Gatsby, Hemingway, and Howl: The Influence of The Waste Land
T.S. Eliot’s poem The Waste Land is considered the most influential, both directly or indirectly, piece of literature of the 20th Century, as its presence is felt in just about everything that has come after. The poem, published in 1922, taps into and captures the feelings of self-denial, hopelessness and disenchantment felt after World War I; feeling that would continue to grow with the onset of the Great Depression in 1929 and the events in Europe in the mid-thirties that lead to World War II.
Though Eliot himself was on his way to becoming a British subject at the time of the poem’s creation, having left the US in 1914, it captures the atmosphere at the time of both sides of the Atlantic. A couple of noteworthy aspects the poem speaks to are the loss of innocence and a cynical questioning. Aspects that appealed in particular to the ex-patriots of the 1920’s and the counter culturalism of the 1960’s. Three major American works where these theme can be seen are Hemingway’s The Sun Also Rises, Fitzgerald’s The Great Gatsby, and Ginsberg’s Howl.
Hemingway’s The Sun Also Rises, as does The Waste Land, speaks of the direction of the ex-patriots. In The Waste Land, their designation as “the lost generation” is demonstrated in the lines, “‘What shall I do now? What shall I do?’/…‘What shall we do tomorrow?/What shall we ever do?’” (829). In Hemingway’s novel, the reader is shown a group of friends, based on his real life friends, with money, free time, no inhibitions, and no ambitions beyond what the next day brings. When Joseph Flora wrote “Though Hemingway could not foresee it and would never acknowledge it, Eliot became an early ‘mentor’—one Hemingway could not put aside” (2); it’s as if Flora can hear the group of both Hemingway’s crowd and novel counterparts expressing those words from Eliot.
The destruction, spiritually and physically, of World War I is expressed, as The Great Gatsby and The Waste Land culminate in ruin. For Eliot, he ends with the image of a prince in a ruined tower (837). Fitzgerald also closes with the demise of a princely figure, in the person of Jay Gatsby (162). Yet, if the Prince of Aquitaine is to be a metaphor for the death of idealism, then the true death of the novel is that which occurs with Nick Carraway. He starts off the novel with great plans and ideas of life in the big city, but returns home at the end of the novel feeling “So we beat on, boats against the current, borne back ceaselessly into the past” (180), as if nothing can or will change ever. The events of the summer cause him to give up on his dreams and ambitions.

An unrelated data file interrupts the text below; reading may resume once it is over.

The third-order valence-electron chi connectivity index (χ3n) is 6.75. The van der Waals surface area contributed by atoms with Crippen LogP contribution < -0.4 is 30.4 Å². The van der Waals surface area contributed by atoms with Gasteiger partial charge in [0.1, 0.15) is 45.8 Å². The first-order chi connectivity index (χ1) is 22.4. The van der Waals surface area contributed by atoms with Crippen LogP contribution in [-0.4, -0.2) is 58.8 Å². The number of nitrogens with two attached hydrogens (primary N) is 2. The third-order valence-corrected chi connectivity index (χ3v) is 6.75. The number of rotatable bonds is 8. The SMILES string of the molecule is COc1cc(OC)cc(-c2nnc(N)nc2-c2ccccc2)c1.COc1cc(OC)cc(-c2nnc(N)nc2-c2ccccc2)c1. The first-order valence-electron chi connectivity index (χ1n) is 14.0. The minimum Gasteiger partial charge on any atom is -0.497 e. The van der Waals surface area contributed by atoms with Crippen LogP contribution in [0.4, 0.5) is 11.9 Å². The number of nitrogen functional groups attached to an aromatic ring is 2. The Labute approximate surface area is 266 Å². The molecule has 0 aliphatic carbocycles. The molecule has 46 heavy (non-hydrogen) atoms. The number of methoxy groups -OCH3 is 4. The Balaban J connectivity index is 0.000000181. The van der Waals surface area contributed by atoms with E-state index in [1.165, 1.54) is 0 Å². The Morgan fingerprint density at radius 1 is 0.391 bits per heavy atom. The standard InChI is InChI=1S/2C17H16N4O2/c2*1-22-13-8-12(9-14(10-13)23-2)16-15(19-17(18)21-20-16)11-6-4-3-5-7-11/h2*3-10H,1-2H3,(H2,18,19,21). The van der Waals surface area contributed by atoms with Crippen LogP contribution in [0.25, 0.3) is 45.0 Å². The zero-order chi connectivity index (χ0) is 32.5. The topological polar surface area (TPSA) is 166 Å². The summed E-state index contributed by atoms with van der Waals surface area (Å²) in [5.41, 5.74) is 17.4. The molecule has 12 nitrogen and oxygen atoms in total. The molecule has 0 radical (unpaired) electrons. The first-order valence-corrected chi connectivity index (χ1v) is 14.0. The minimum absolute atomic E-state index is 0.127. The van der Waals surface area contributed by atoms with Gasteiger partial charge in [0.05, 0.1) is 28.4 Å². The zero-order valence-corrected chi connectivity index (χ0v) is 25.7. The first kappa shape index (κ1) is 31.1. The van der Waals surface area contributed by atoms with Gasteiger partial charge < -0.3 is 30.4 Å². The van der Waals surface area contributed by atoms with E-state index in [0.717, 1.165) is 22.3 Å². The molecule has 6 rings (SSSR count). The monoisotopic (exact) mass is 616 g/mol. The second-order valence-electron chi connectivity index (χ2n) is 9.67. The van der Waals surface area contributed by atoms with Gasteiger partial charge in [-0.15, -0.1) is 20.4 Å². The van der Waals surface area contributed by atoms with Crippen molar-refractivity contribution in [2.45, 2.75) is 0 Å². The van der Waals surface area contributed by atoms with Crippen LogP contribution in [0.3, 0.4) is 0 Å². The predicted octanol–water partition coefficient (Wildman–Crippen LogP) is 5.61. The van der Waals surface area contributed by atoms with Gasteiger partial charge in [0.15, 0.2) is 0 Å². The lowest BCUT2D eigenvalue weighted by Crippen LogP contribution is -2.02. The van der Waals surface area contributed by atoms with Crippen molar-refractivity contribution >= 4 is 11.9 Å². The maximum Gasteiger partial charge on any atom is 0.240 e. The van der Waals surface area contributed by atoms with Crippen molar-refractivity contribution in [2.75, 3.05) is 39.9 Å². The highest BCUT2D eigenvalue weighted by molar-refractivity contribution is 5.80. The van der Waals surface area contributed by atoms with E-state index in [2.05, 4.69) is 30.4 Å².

Dada and The Waste Land’s subject matter are a quite similar in purpose where the “comparison of The Waste Land and Dada has been laid by a number of scholars who view Eliot's poem as a road to nowhere instead of a meandering path to redemption” (Tucker). Though both poems end, with “What the Thunder Said” and “Footnote to Howl” respectively, on a hopeful tone, the last lines end on an unfinished note. Eliot gives the reader images of destruction, Aquitaine’s destroyed tower, while the line “London Bridge is falling down falling down, falling down” (837) demonstrates that the destruction still and will continue. Then he speaks of the horror, or “shantih” (838) of it all. While Ginsberg’s last word is “Molock!” (1364), saying there is good in what had wrought the problems, but that it has not been vanquished. Neither author offers any solutions, only to dwell on what has happened and lingers.
The importance of T.S. Eliot’s modernist masterwork cannot be overstated. He was able to tap into a sense of spiritual desolation that can still be felt generations after The Waste Land was first published. Feeling that are still felt today, ninety-five years later. Just seeing its influence in the major works of Ernest Hemingway, F. Scott Fitzgerald and Allan Ginsberg stand as testament of its lasting legacy. Well into the 21st Century, there are still no answers to the issues the poem, or the works it inspired, examines.
Eliot, T.S.. “The Waste Land” The Norton Anthology of American Literature: 2. Ed. Baym, Nina. New York.: Norton, 2013. 825-838. Print.
Fitzgerald, F. Scott. The Great Gatsby. Scribner. New York: Scribner, 2004. 1-180. Print.
Flora, Joseph M. "Ernest Hemingway And T. S. Eliot: A Tangled Relationship." Hemingway Review 32.1 (2012): 72-87. Academic Search Premier. Web. 4 Dec.2014.
Ginsberg, Allan. “Howl” The Norton Anthology of American Literature: 2. Ed. Baym, Nina. New York.: Norton, 2013. 1356-1364. Print.
Hemingway, Ernest. The Sun Also Rises. Scribner. New York: Scribner, 2006. 1-250. Print.
Tucker, Shawn R. "The Waste Land, Liminoid Phenomena, And The Confluence Of Dada." Mosaic (Winnipeg) 3 (2001): Literature Resource Center. Web. 4 Dec. 2014.
© 2017 Kristen Willms